Friday, May 30, 2008

Questions Aren’t Criticism

In the Southeast at least, people tend to take questions as criticism. Granted it is sometimes in the way they are asked but in my observations, it is a pretty universal reaction.

My job is to ask good questions, raise issues etc. in the community. City Manager, soon-to-be City Attorney is a good friend. In fact we first met when he called to fire me as Chair of the Durham Workforce Development Board because someone had questioned whether my role qualified under the stipulations of the law.

When we were discussing the “questions as criticism” issue, Patrick pointed out that in the legal world, asking good questions is also expected. Rather than being offended anyone would ask, it is a key part of preparing for trial to anticipate questions.

I’m not immune. I have a strong bias for action and it has taken me a good part of my career to come to appreciate the importance of due process and due diligence even though there is a cost involved. In fact, that is why DCVB embraced information-based decision making a decade before it was vogue. There is peace of mind in not having every decision made by a contest of “wills” or anecdotal opinions.

But I read once that a group becomes dysfunctional when anyone can say “no” but it takes everyone to say “yes.” I can’t tell you how many times, I’ve regretted not voting “no” to something, even after passionately making an argument in question of an emotion. For some reason we all hide behind consensus. Maybe the pendulum has swung too far in that direction.

Tuesday, May 20, 2008

Durham’s College Drag

When I first moved to Durham, people would comment that Durham didn’t have a college drag like Hillsborough Street in Raleigh and Franklin Street in Chapel Hill.

But that isn’t true. Durham may not have a street as long as those adjacent to a campus but it has something even better.

Duke East Campus is embraced by two shopping and dining districts with bars, restaurants, book stores, galleries etc. One is the Ninth Street District on the west side and the other the Brightleaf District on the east.

They are better than one long drag because they are distinct and compact.

Amazing the things people say to feel superior.

View Ninth Street Dining & Shopping Map Here

Friday, May 16, 2008

Why Everyone Gets Upgraded And You Don’t by Daniel Ward Craig (former hotel executive, now author)

We’ve all been in line and watched someone pushy and boisterous try to demand an upgrade. I think I know some people on the “flagged” list. My thanks to blogger friend Bill Geist for bringing Daniel Ward Craig’s hilarious but oh so true blog to my attention.

Why you don’t get upgraded:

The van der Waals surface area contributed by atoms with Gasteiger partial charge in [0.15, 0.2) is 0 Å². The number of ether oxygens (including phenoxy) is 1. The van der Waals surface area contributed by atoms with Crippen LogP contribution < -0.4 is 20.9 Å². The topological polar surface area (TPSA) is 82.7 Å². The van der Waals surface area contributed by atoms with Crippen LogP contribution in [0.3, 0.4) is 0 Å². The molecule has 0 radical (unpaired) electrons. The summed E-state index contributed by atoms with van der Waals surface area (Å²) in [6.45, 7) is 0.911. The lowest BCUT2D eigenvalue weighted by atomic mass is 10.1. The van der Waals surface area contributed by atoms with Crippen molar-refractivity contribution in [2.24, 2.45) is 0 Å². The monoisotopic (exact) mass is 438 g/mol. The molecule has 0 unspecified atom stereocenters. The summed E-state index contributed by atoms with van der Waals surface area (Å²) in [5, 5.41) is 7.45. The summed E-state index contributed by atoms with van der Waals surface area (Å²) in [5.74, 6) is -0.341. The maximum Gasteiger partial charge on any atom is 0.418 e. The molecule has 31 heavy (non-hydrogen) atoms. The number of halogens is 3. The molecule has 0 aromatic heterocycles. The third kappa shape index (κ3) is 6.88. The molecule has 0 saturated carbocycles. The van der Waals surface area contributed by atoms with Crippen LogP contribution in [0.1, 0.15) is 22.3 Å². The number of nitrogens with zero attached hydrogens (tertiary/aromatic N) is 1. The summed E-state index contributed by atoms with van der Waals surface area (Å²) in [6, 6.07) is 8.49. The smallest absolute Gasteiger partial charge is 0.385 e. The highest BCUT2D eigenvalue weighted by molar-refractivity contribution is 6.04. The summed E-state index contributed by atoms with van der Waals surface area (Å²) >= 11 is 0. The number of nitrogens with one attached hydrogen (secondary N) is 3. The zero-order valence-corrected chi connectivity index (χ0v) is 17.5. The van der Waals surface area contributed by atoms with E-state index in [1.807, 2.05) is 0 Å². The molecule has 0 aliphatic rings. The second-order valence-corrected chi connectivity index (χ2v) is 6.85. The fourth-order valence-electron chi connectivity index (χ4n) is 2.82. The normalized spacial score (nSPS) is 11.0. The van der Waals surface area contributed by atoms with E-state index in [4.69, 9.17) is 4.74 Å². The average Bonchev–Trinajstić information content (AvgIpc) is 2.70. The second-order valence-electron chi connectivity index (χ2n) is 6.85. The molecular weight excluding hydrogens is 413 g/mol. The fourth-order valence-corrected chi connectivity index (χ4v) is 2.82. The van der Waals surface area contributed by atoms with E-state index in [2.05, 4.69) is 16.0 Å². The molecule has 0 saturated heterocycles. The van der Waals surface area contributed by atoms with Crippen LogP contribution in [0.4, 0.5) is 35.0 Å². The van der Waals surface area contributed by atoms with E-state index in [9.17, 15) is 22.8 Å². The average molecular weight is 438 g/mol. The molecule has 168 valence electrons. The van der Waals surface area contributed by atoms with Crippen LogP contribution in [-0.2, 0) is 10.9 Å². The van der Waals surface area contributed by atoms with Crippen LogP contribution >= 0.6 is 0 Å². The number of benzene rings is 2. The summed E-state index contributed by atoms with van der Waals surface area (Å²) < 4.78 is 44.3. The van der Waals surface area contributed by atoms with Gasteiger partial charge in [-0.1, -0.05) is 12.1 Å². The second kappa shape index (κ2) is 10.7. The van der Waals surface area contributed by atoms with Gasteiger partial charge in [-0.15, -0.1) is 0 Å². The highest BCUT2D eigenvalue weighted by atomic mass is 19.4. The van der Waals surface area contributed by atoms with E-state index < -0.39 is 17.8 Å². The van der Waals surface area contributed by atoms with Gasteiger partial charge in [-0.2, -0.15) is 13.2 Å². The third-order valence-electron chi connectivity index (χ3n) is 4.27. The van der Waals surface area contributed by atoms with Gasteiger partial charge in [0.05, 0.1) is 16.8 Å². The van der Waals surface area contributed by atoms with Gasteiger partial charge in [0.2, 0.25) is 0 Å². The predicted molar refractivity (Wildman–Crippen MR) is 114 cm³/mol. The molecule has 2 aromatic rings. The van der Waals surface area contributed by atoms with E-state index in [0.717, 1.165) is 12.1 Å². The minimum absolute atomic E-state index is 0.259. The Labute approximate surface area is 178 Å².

1. You’re obnoxious. Did you demand an upgrade rather than ask nicely? Did you drop the owner’s name—and mispronounce it? Were you wearing sunglasses?

2. You slipped the bellman a $20. An article I came across makes this ludicrous suggestion. First of all, you tipped the wrong person. Bellmen have no control over hotel inventory. But don’t tip the front desk either. That’s not tipping, it’s bribery. You’re asking the employee to do something that could get her in trouble.

3. You’re obsequious. Another article recommends informing the desk agent you’ll write a note to management about how helpful he was if he upgrades you. This is as unsavory as slipping him a $20 and will likely produce the same result. If you’re happy with his service, write the letter, but don’t use it as a bribing tool.

4. You’re staying too long. One- and two-nighters have a better chance of getting upgraded because they tie the suite up for less time. If you’re staying longer, being willing to take a suite for a night or two and then switching back might help your chances.

5. You’re cheap. Many hotels give upsell incentives to front desk staff, so don’t be surprised if you inquire about a better room and get a sales pitch. The differential can cost far less than through reservations. It’s not an upgrade, but it’s still a great deal. If you can’t afford it, politely decline. You might get bumped up anyway.

6. You called the general manager. Several “travel gurus” recommend this tactic. As a former GM I assure you it’s no way to ingratiate yourself. GMs love hearing from guests, but not if they’re angling for a free upgrade.

7. Your profile is flagged “do not upgrade”. Guest profiles record more than your favourite colour of M&Ms, they also record bad behavior, like when you wigged out when you didn’t get an upgrade on your last stay. If you’re abusive, rest assured your profile will be permanently red-flagged.

8. You arrived with a trunk-load of booze and a four-piece band. Hotels covet their suites and will not upgrade if they think you won’t respect the space. In the past I’ve upgraded people and they’ve held a raucous party in the suite. Not cool.

If you are lucky enough to get upgraded, don’t forget to acknowledge the people who made it happen. If you do all the right things and still never get upgraded, don’t get all paranoid, sometimes it’s just the luck of the draw. And remember, the only surefire way of getting that suite or heart-shaped vibrating bed is to cough up.

Thursday, May 15, 2008

Dangerous Cultural Driving Habits

Okay, there are some crazy things that differentiate us as places.

In Idaho
growing up, it was incredible how many people would turn onto a two lane road where the speed limit was high and then putt putt up to speed….didn’t matter how far away you were when they did it, you had to slam on the brakes.

In Utah, where I went to college, drivers are even worse. They never know which way to turn….they are liable to turn right out of the left lane as they are left….

In Washington State, at least Eastern Washington, drivers are incredible polite. But when they turn onto a street, they require about a mile of open space….

In Alaska, where I lived in the ‘80’s, drivers would hug the center line. Kind of a form of playing “chicken” or fear the borrow pit at the edge of the side of road will be “into the wild.”

But in North Carolina, my adopted home the last 19 years, we top it all. Drivers here come to a full halt in the middle of the street and then turn ever so slowly into a driveway or parking lot. No matter how you gauge your speed to make sure they are out of the way, you’re always at risk. Not only do they turn slowly they are just as liable to stop several times during the turn. Drives me crazy. Maybe people forget the car extends back from the driver’s seat…or maybe they read the rule wrong and believe they are supposed to create as much interference with traffic as possible.